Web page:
The optimism of younger workers—both Millennials and Generation Z—is in steep decline. The Deloitte Global Millennial Survey 2019 reveals a growing sense of “uneasiness and pessimism” amongst the younger generations, who are desperately searching for “safe havens” and “beacons of trust.”
The good news? Millennials and Gen Z show deep loyalty to employers who boldly tackle the issues that resonate with them, and who invest meaningfully in their training and professional development.
The makeup of our employees is undergoing a fundamental shift. It was only in 2015 that Millennials passed Baby Boomers as a majority in the workforce. By 2025 they will account for 75% of the global workforce. Employers and business leaders who can speak their language and address their concerns will have a substantial edge in attracting and retaining top talent.
Voting with their feet
On the one hand, Millennials and Gen Zers are feeling disrupted by a combination of technological change, economic uncertainty, and social and political discord. On the other hand, they themselves are disruptors—pushing back and questioning traditional ways of doing business.
Younger workers are using their mobility as leverage in the workplace. A staggering 49% of Millennials surveyed said they would, if they had a choice, quit their current job in the next two years—up from 38% in the 2017 survey. That reality represents a stiff challenge to companies seeking a stable workforce.
At the other end of the spectrum, the survey shows signs of hope. The number of Millennials who expect to stay with their employers five years or more held steady at 28%. Deloitte has found that younger workers show such loyalty to companies that “deliver best on financial performance, community impact, talent development, and diversity and inclusion.”
Coaching, training, mentoring
Although dissatisfaction with financial rewards is the top reason younger workers cite for wanting to change jobs, opportunities for advancement, learning, and professional development follow closely behind. A substantial number also indicates boredom and not being challenged as reasons to move on.
Millennial and Gen Z workers have internalized the lessons of the Gig Economy—which is that employer/employee arrangements are transactional, provisional, and subject to change. Why show loyalty or engagement when nothing is certain in the long run?
The flip side is that companies that do invest heavily in their employees’ professional development will stand out more than ever. A LinkedIn report last year found that 94% of employees would stay longer at a company if it invested in their career. However, according to Deloitte, only one in five younger workers are confident they have the skills and knowledge necessary for a rapidly changing economy. That unmet need is an enormous opportunity for companies willing to step up.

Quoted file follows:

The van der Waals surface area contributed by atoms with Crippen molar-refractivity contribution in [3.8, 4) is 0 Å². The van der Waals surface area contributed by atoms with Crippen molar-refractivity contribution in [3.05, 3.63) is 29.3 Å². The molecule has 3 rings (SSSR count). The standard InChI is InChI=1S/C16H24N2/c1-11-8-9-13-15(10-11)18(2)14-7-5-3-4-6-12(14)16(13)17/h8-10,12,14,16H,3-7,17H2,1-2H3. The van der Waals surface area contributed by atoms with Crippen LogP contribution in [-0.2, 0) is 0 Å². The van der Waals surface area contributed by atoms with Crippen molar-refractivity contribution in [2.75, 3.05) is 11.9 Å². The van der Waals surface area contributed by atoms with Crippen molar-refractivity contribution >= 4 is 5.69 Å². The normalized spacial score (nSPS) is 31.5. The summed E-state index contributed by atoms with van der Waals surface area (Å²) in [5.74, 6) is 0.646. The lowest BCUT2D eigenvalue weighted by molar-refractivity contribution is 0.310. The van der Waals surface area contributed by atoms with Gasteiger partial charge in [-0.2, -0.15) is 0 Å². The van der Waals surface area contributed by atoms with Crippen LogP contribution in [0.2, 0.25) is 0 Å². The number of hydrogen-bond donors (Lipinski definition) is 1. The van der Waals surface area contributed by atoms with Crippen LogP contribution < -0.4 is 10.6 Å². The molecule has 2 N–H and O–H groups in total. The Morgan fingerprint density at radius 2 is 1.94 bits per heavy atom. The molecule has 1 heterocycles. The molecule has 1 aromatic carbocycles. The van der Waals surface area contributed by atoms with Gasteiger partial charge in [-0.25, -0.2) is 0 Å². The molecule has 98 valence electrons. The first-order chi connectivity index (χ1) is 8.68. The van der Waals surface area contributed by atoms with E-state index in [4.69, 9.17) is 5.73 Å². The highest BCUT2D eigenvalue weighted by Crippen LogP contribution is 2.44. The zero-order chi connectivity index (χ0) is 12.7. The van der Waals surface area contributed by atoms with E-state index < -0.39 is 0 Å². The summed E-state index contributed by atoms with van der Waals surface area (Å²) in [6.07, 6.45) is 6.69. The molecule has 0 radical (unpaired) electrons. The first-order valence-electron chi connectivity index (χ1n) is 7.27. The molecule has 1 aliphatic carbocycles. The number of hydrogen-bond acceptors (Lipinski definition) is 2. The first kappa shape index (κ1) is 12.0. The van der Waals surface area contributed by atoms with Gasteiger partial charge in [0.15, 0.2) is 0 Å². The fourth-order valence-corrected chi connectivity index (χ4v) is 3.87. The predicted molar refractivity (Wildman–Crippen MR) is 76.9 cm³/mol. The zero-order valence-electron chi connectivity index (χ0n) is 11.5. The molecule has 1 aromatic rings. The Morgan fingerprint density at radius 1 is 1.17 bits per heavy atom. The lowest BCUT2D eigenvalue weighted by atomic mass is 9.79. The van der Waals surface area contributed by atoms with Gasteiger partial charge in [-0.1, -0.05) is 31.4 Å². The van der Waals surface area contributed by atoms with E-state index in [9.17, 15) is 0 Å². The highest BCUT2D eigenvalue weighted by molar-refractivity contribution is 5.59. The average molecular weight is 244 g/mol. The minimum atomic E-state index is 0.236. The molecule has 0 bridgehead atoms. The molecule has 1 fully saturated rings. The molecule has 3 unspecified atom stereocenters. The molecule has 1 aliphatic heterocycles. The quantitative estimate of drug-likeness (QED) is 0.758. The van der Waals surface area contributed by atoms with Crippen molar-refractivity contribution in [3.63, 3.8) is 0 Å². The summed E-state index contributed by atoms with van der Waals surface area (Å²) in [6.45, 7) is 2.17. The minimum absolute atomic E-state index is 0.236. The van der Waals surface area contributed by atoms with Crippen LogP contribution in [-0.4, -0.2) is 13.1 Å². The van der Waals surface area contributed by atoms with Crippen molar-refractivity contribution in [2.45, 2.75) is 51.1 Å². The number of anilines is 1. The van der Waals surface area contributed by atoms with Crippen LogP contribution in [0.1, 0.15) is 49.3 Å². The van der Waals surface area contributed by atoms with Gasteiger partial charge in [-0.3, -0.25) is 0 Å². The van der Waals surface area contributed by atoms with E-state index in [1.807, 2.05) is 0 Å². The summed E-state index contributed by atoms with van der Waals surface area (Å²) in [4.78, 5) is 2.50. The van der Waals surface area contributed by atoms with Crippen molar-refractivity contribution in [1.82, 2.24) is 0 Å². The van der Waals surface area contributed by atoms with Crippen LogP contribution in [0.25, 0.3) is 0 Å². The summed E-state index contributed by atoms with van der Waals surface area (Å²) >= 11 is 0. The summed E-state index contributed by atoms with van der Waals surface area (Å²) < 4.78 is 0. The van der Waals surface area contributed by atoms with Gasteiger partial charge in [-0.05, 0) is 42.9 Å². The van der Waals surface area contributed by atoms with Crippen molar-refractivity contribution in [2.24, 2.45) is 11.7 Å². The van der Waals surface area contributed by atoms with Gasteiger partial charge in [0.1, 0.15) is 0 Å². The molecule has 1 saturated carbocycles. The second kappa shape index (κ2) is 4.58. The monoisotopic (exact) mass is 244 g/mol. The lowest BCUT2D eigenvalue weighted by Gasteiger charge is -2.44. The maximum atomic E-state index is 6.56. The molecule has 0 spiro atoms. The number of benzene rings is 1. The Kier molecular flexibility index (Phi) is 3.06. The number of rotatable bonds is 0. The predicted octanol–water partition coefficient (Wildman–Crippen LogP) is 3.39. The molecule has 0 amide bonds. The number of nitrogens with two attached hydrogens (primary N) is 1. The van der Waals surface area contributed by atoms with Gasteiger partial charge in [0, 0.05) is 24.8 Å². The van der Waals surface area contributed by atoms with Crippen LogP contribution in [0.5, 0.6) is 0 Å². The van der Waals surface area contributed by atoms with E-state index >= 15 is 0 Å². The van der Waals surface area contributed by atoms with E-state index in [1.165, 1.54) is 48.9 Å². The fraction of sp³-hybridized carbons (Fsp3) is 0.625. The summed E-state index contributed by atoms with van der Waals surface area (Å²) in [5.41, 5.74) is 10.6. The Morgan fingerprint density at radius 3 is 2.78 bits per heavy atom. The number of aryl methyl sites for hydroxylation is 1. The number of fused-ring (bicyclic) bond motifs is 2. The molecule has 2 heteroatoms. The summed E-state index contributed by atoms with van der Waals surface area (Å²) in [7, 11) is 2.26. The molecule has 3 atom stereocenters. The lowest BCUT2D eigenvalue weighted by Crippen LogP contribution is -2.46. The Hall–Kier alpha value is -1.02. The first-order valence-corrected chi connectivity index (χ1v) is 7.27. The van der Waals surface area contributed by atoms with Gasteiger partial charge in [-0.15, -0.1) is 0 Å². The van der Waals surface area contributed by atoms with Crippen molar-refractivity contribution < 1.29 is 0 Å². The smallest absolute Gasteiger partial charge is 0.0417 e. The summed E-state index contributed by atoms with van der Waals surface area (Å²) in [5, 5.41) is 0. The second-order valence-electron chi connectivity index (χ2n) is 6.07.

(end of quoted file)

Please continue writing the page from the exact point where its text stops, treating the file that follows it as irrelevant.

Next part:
Employee development and wellbeing can no longer be considered an extra or a perk. Business leaders must take a strategic and comprehensive approach to invest in human capital that includes coaching, mentoring, training, career development, and other learning opportunities.
Business as a force for good
The Deloitte survey also finds that Millennials see business in general as out of step with their values and priorities. For the second straight year, the number of respondents who see business as having a positive impact on society dropped sharply—from over 70% just a couple of years ago, to 61% last year and 55% this year.
This disenchantment with the business community is yet another opportunity for forward-thinking business leaders. Corporate Social Responsibility should be about more than branding and public relations—and Millennials and Gen Z are savvy enough to know the difference. Companies that actively engage younger employees in initiatives to be better corporate citizens will increasingly be seen as more desirable places to work.
It is a truism that the younger generations transforming the workplace put a premium on meaning and purpose. Smart business leaders can translate those values into a competitive advantage. They will first and foremost commit to creating an employee experience that provides opportunities for meaningful work and personal and professional growth. They will also seek to align their company’s mission with social values that resonate with younger employees and to involve those employees in the process.
While Millennial and Gen Z employees are affected by disruption, they are also active agents of change. Their values and attitudes toward work and life will shape the economy and society for years to come. Business leaders who listen to and engage younger voices will command greater loyalty from both employees and customers. The talent war is also a battle for hearts and minds. Companies that are seen as safe havens for their employees, and as beacons of trust to society at large, will have the upper hand in that battle.